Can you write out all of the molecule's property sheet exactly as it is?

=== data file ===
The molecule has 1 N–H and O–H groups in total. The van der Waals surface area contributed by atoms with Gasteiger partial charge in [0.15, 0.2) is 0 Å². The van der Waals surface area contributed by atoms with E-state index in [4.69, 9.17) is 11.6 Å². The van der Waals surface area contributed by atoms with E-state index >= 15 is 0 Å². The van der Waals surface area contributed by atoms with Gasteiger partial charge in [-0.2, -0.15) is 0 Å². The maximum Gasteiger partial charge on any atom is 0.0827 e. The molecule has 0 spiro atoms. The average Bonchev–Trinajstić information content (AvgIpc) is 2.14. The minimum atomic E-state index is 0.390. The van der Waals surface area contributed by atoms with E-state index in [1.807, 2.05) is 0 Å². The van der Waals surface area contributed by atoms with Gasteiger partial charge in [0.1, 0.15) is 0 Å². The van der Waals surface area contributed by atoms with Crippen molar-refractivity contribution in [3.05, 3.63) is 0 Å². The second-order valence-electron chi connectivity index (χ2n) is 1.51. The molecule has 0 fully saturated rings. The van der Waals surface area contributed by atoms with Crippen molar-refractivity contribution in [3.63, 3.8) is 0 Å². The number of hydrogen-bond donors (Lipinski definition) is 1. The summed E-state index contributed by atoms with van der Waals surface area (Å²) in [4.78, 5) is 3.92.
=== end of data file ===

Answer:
The molecule has 1 N–H and O–H groups in total. The van der Waals surface area contributed by atoms with Gasteiger partial charge in [0.15, 0.2) is 0 Å². The van der Waals surface area contributed by atoms with E-state index in [4.69, 9.17) is 11.6 Å². The van der Waals surface area contributed by atoms with E-state index >= 15 is 0 Å². The van der Waals surface area contributed by atoms with Gasteiger partial charge in [-0.2, -0.15) is 0 Å². The maximum Gasteiger partial charge on any atom is 0.0827 e. The molecule has 0 spiro atoms. The average Bonchev–Trinajstić information content (AvgIpc) is 2.14. The minimum atomic E-state index is 0.390. The van der Waals surface area contributed by atoms with E-state index in [1.807, 2.05) is 0 Å². The van der Waals surface area contributed by atoms with Gasteiger partial charge in [0.1, 0.15) is 0 Å². The van der Waals surface area contributed by atoms with Crippen molar-refractivity contribution in [3.05, 3.63) is 0 Å². The second-order valence-electron chi connectivity index (χ2n) is 1.51. The molecule has 0 fully saturated rings. The van der Waals surface area contributed by atoms with Crippen molar-refractivity contribution in [3.63, 3.8) is 0 Å². The number of hydrogen-bond donors (Lipinski definition) is 1. The summed E-state index contributed by atoms with van der Waals surface area (Å²) in [4.78, 5) is 3.92.